year = "2018",
doi = "10.1177/1744987118766207",
language = "English",
volume = "23",
pages = "476--489",
journal = "Journal of Research in Nursing",
issn = "1744-9871",
publisher = "SAGE Publications Ltd",
number = "6",

}

Growing spaces : an evaluation of the mental health recovery programme using mixed methods. / Howarth, Michelle; Rogers , Michaela ; Withnell, Neil; McQuarrie, Catherine.

In: Journal of Research in Nursing, Vol. 23, No. 6, 2018, p. 476-489.

Research output: Contribution to journalArticle

TY - JOUR

T1 - Growing spaces

T2 - an evaluation of the mental health recovery programme using mixed methods

AU - Howarth, Michelle

AU - Rogers , Michaela

AU - Withnell, Neil

AU - McQuarrie, Catherine

PY - 2018

Y1 - 2018

N2 - BackgroundTherapeutic horticulture is a nature-based method that includes a range of green activities, such as gardening, to promote wellbeing. It is believed that therapeutic horticulture provides a person-centred approach that can reduce social isolation for people with mental health problems.AimsThe aim of the project was to evaluate the impact of a mental health recovery programme that used therapeutic horticulture as an intervention to reduce social inclusion and improve engagement for people with mental health problems.MethodsA mixed-methods approach was used and data from four semi-structured focus group interviews, 11 exit interviews and 20 ‘recovery star' datasets were collected from September 2015 to October 2017. Qualitative data from the interviews were thematically analysed, and quantitative data based on a recovery star outcomes tool were analysed using descriptive statistics to demonstrate trends and progression. The findings were then triangulated to provide a rich picture of the impact of the mental health recovery programme.ResultsThe recovery star data indicated that participants were working towards self-reliance. Qualitative data from the exit interview and semi-structured focus groups found similar results. The triangulated findings highlight that the mental health recovery programme enabled participant integration into the community through providing a space to grow and build self-confidence while re-engaging with society. The results suggest that using therapeutic horticulture as an intervention within the mental health recovery programme can support people with mental health problems to re-engage socially. Nature-based activities could be used within the ‘social prescribing’ movement to encourage partnership working between the NHS and voluntary sector organisations which can complement existing mental health services.ConclusionThe use of therapeutic horticulture as an intervention within a mental health recovery programme can support people with mental health problems to re-engage with the community and is integral to the rehabilitation process. The mental health recovery programme should be promoted within the social prescribing movement as an evidence-based opportunity to support people in the community.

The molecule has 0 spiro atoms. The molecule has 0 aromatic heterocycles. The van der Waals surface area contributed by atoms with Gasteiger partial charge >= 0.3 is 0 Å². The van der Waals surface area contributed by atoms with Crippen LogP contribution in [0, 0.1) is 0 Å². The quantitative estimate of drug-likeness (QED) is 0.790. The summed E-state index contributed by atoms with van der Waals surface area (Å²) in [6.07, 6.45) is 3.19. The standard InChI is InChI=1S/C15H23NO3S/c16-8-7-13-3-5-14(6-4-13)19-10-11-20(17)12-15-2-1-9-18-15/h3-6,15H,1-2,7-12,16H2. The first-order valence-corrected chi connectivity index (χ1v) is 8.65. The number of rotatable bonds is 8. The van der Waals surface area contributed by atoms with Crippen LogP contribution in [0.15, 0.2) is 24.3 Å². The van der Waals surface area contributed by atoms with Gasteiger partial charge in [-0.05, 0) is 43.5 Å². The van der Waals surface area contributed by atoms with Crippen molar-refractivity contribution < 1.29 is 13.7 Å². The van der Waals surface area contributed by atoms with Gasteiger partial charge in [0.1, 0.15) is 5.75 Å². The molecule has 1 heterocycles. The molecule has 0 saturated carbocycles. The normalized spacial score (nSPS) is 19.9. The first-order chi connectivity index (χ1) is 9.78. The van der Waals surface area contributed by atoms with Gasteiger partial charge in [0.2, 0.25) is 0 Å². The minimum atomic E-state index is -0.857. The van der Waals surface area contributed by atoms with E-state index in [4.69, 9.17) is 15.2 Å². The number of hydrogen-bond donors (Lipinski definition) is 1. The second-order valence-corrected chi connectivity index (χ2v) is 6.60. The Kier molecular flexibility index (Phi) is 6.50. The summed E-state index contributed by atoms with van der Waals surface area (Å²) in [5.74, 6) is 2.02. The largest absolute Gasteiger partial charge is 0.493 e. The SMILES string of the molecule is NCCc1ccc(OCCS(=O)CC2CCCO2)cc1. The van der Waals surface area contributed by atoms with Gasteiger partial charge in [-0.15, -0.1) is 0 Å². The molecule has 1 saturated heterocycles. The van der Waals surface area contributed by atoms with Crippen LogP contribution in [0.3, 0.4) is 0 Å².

AB - BackgroundTherapeutic horticulture is a nature-based method that includes a range of green activities, such as gardening, to promote wellbeing. It is believed that therapeutic horticulture provides a person-centred approach that can reduce social isolation for people with mental health problems.AimsThe aim of the project was to evaluate the impact of a mental health recovery programme that used therapeutic horticulture as an intervention to reduce social inclusion and improve engagement for people with mental health problems.MethodsA mixed-methods approach was used and data from four semi-structured focus group interviews, 11 exit interviews and 20 ‘recovery star' datasets were collected from September 2015 to October 2017. Qualitative data from the interviews were thematically analysed, and quantitative data based on a recovery star outcomes tool were analysed using descriptive statistics to demonstrate trends and progression. The findings were then triangulated to provide a rich picture of the impact of the mental health recovery programme.ResultsThe recovery star data indicated that participants were working towards self-reliance. Qualitative data from the exit interview and semi-structured focus groups found similar results. The triangulated findings highlight that the mental health recovery programme enabled participant integration into the community through providing a space to grow and build self-confidence while re-engaging with society. The results suggest that using therapeutic horticulture as an intervention within the mental health recovery programme can support people with mental health problems to re-engage socially. Nature-based activities could be used within the ‘social prescribing’ movement to encourage partnership working between the NHS and voluntary sector organisations which can complement existing mental health services.ConclusionThe use of therapeutic horticulture as an intervention within a mental health recovery programme can support people with mental health problems to re-engage with the community and is integral to the rehabilitation process. The mental health recovery programme should be promoted within the social prescribing movement as an evidence-based opportunity to support people in the community.

KW - Mental health

KW - Nature

KW - Therapeutic horticulture

UR - http://www.scopus.com/inward/record.url?scp=85050129991&partnerID=8YFLogxK

U2 - 10.1177/1744987118766207

DO - 10.1177/1744987118766207

M3 - Article

VL - 23

SP - 476

EP - 489

JO - Journal of Research in Nursing

JF - Journal of Research in Nursing

SN - 1744-9871

IS - 6

ER -